The goal may appear attractive, and it is certainly cleverly worded, but its laudability is actually rather questionable because it directly contravenes the expressed will of God who has, thus far, shown himself to be seeking nothing but that the man and his wife might flourish. Oddly, when we examine it more closely, it offers the chance of being "like God" to one who is "made in the image of God" which is hardly a promotion!

  3. ...but Eve presumably didn't understand good from evil - that God was good and the snake was evil. That was something she was promised from eating the fruit.
    I'm happy to accept this story is allegorical anyway but, since it is a foundation of Christianity, surely its fundamental logic has to be robust, doesn't it?

    1. The presence of the tree (of the knowledge of good and evil) in the garden gives Adam and Eve the possibility of acting in disobedience to God’s command. This suggests to me that even prior to eating the fruit they are free moral agents – the fact that they have both the prohibition and the possibility of transgressing it means they do have some degree of understanding of what is good and what is not. In this regard, the snake’s temptation about the gains they could make in the knowledge of good and evil is very much like his suggestion that they could become like God; it’s a temptation to grasp after something they actually already possess.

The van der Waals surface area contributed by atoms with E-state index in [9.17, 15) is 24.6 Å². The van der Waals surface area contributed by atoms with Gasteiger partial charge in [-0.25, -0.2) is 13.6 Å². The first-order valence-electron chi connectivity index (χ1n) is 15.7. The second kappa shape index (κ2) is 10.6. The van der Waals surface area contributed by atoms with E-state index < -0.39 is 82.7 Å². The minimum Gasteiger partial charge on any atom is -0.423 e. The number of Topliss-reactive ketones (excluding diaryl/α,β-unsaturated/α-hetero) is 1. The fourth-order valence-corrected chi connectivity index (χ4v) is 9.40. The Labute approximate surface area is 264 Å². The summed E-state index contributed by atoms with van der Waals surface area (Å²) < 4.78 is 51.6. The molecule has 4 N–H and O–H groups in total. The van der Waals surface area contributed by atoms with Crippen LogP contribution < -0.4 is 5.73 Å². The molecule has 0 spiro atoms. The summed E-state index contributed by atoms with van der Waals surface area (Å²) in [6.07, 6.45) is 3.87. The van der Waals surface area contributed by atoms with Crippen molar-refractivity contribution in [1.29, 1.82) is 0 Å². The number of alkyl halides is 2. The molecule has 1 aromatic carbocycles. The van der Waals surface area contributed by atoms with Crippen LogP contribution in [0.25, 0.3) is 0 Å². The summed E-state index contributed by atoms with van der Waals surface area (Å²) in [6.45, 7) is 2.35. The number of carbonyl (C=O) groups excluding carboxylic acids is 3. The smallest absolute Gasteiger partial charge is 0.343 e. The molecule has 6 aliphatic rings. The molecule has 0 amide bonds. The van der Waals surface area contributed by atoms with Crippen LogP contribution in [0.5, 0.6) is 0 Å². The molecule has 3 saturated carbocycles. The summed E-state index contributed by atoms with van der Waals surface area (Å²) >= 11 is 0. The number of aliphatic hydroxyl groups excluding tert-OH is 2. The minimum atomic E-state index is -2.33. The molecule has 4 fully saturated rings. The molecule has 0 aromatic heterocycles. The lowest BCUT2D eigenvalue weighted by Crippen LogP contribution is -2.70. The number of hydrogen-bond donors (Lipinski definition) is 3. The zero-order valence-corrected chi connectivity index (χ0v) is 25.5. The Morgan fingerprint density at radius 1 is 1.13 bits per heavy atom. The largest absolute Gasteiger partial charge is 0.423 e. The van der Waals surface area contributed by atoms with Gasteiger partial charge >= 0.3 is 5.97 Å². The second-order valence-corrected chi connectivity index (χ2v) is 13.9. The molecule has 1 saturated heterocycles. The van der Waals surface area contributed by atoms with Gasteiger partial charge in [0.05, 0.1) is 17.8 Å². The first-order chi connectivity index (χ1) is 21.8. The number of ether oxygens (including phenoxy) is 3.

However, we still have to wrestle with the fact that it is after they have eaten the fruit that God describes them as “knowing good and evil” (v22) indicating something has changed. I suggest that before the incident with the fruit, they do not “know” good and evil in the sense that they have not chosen to act in any way which is contrary to God’s will for them and therefore have no personal experience of evil (though plenty of experience of good!). They are moral agents (having a concept of good and evil) but prior to partaking of the fruit, their moral judgements have been made entirely in step with those of God. Afterwards it is very different.